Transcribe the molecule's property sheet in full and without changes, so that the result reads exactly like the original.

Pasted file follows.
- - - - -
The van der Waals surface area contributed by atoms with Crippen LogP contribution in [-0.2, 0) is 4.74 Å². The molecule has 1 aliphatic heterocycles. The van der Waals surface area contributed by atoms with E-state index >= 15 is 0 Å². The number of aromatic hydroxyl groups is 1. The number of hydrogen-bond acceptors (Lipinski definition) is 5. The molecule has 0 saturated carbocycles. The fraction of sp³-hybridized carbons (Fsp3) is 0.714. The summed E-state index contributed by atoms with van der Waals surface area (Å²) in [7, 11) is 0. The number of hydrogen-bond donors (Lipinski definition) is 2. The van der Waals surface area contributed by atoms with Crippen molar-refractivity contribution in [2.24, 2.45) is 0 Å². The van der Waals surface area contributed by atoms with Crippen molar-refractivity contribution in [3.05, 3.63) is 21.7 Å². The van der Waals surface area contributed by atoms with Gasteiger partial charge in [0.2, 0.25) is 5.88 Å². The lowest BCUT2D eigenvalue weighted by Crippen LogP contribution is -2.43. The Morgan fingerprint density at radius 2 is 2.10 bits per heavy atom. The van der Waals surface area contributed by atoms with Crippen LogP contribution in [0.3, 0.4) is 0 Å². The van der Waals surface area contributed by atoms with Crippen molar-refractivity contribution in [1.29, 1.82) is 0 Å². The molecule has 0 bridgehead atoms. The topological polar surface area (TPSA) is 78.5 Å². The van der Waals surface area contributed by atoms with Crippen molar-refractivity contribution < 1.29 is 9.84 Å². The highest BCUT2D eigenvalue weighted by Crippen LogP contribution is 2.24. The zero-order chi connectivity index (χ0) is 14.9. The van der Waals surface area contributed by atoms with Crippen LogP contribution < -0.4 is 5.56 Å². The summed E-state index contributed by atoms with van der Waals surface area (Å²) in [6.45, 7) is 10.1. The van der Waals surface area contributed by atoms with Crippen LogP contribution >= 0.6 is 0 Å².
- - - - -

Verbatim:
The van der Waals surface area contributed by atoms with Crippen LogP contribution in [-0.2, 0) is 4.74 Å². The molecule has 1 aliphatic heterocycles. The van der Waals surface area contributed by atoms with E-state index >= 15 is 0 Å². The number of aromatic hydroxyl groups is 1. The number of hydrogen-bond acceptors (Lipinski definition) is 5. The molecule has 0 saturated carbocycles. The fraction of sp³-hybridized carbons (Fsp3) is 0.714. The summed E-state index contributed by atoms with van der Waals surface area (Å²) in [7, 11) is 0. The number of hydrogen-bond donors (Lipinski definition) is 2. The van der Waals surface area contributed by atoms with Crippen molar-refractivity contribution in [2.24, 2.45) is 0 Å². The van der Waals surface area contributed by atoms with Crippen molar-refractivity contribution in [3.05, 3.63) is 21.7 Å². The van der Waals surface area contributed by atoms with Gasteiger partial charge in [0.2, 0.25) is 5.88 Å². The lowest BCUT2D eigenvalue weighted by Crippen LogP contribution is -2.43. The Morgan fingerprint density at radius 2 is 2.10 bits per heavy atom. The van der Waals surface area contributed by atoms with Crippen LogP contribution in [0.3, 0.4) is 0 Å². The van der Waals surface area contributed by atoms with Crippen molar-refractivity contribution in [1.29, 1.82) is 0 Å². The molecule has 0 bridgehead atoms. The topological polar surface area (TPSA) is 78.5 Å². The van der Waals surface area contributed by atoms with Crippen molar-refractivity contribution < 1.29 is 9.84 Å². The highest BCUT2D eigenvalue weighted by Crippen LogP contribution is 2.24. The zero-order chi connectivity index (χ0) is 14.9. The van der Waals surface area contributed by atoms with Crippen LogP contribution < -0.4 is 5.56 Å². The summed E-state index contributed by atoms with van der Waals surface area (Å²) in [6.45, 7) is 10.1. The van der Waals surface area contributed by atoms with Crippen LogP contribution >= 0.6 is 0 Å².